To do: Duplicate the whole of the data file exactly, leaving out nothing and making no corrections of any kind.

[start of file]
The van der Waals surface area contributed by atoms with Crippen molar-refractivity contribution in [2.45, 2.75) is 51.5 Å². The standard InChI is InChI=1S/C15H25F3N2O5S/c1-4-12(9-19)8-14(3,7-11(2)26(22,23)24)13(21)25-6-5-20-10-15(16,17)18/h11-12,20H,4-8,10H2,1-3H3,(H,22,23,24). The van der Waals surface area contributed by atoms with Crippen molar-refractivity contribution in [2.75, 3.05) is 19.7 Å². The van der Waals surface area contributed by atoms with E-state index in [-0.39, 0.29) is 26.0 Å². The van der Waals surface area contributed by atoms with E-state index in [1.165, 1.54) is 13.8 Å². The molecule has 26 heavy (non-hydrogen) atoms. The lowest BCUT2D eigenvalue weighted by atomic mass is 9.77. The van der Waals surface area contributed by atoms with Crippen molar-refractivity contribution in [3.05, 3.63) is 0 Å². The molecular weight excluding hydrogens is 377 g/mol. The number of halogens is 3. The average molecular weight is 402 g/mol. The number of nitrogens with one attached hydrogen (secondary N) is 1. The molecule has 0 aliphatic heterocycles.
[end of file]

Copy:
The van der Waals surface area contributed by atoms with Crippen molar-refractivity contribution in [2.45, 2.75) is 51.5 Å². The standard InChI is InChI=1S/C15H25F3N2O5S/c1-4-12(9-19)8-14(3,7-11(2)26(22,23)24)13(21)25-6-5-20-10-15(16,17)18/h11-12,20H,4-8,10H2,1-3H3,(H,22,23,24). The van der Waals surface area contributed by atoms with Crippen molar-refractivity contribution in [2.75, 3.05) is 19.7 Å². The van der Waals surface area contributed by atoms with E-state index in [-0.39, 0.29) is 26.0 Å². The van der Waals surface area contributed by atoms with E-state index in [1.165, 1.54) is 13.8 Å². The molecule has 26 heavy (non-hydrogen) atoms. The lowest BCUT2D eigenvalue weighted by atomic mass is 9.77. The van der Waals surface area contributed by atoms with Crippen molar-refractivity contribution in [3.05, 3.63) is 0 Å². The molecular weight excluding hydrogens is 377 g/mol. The number of halogens is 3. The average molecular weight is 402 g/mol. The number of nitrogens with one attached hydrogen (secondary N) is 1. The molecule has 0 aliphatic heterocycles.